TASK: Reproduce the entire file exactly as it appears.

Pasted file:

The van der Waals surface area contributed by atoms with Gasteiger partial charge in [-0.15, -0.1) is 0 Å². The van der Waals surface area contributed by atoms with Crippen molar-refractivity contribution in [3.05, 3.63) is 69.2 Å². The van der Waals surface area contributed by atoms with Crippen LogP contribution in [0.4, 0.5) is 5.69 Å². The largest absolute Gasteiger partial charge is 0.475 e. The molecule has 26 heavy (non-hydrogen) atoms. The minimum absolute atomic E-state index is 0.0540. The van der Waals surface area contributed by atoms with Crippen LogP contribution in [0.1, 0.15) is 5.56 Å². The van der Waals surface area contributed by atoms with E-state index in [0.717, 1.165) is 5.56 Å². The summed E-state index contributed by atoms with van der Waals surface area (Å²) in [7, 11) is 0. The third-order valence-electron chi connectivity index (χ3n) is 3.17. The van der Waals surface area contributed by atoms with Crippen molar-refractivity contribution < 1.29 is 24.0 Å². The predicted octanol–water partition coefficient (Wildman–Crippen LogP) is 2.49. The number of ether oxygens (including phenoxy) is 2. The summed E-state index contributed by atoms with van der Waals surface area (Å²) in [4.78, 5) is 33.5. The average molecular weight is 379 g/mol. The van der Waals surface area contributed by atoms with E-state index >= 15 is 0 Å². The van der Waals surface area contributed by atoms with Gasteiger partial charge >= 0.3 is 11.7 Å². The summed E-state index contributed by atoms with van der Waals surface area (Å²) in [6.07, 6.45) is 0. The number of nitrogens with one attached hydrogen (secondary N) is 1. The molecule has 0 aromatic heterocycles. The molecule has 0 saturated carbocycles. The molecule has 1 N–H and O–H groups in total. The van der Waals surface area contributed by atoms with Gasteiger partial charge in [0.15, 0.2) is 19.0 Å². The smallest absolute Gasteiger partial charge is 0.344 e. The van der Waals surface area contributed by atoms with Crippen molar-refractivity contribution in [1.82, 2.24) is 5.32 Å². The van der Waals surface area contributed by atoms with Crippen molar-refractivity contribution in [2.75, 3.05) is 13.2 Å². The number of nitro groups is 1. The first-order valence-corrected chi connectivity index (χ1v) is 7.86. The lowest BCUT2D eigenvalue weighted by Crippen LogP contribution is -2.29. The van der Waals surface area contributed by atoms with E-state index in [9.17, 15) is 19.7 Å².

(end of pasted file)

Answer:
The van der Waals surface area contributed by atoms with Gasteiger partial charge in [-0.15, -0.1) is 0 Å². The van der Waals surface area contributed by atoms with Crippen molar-refractivity contribution in [3.05, 3.63) is 69.2 Å². The van der Waals surface area contributed by atoms with Crippen LogP contribution in [0.4, 0.5) is 5.69 Å². The largest absolute Gasteiger partial charge is 0.475 e. The molecule has 26 heavy (non-hydrogen) atoms. The minimum absolute atomic E-state index is 0.0540. The van der Waals surface area contributed by atoms with Crippen LogP contribution in [0.1, 0.15) is 5.56 Å². The van der Waals surface area contributed by atoms with E-state index in [0.717, 1.165) is 5.56 Å². The summed E-state index contributed by atoms with van der Waals surface area (Å²) in [7, 11) is 0. The third-order valence-electron chi connectivity index (χ3n) is 3.17. The van der Waals surface area contributed by atoms with Crippen molar-refractivity contribution < 1.29 is 24.0 Å². The predicted octanol–water partition coefficient (Wildman–Crippen LogP) is 2.49. The number of ether oxygens (including phenoxy) is 2. The summed E-state index contributed by atoms with van der Waals surface area (Å²) in [4.78, 5) is 33.5. The average molecular weight is 379 g/mol. The van der Waals surface area contributed by atoms with E-state index >= 15 is 0 Å². The van der Waals surface area contributed by atoms with Gasteiger partial charge >= 0.3 is 11.7 Å². The summed E-state index contributed by atoms with van der Waals surface area (Å²) in [6.07, 6.45) is 0. The number of nitrogens with one attached hydrogen (secondary N) is 1. The molecule has 0 aromatic heterocycles. The molecule has 0 saturated carbocycles. The molecule has 1 N–H and O–H groups in total. The van der Waals surface area contributed by atoms with Gasteiger partial charge in [0.15, 0.2) is 19.0 Å². The smallest absolute Gasteiger partial charge is 0.344 e. The van der Waals surface area contributed by atoms with Crippen molar-refractivity contribution in [1.82, 2.24) is 5.32 Å². The van der Waals surface area contributed by atoms with Crippen molar-refractivity contribution in [2.75, 3.05) is 13.2 Å². The number of nitro groups is 1. The first-order valence-corrected chi connectivity index (χ1v) is 7.86. The lowest BCUT2D eigenvalue weighted by Crippen LogP contribution is -2.29. The van der Waals surface area contributed by atoms with E-state index in [9.17, 15) is 19.7 Å².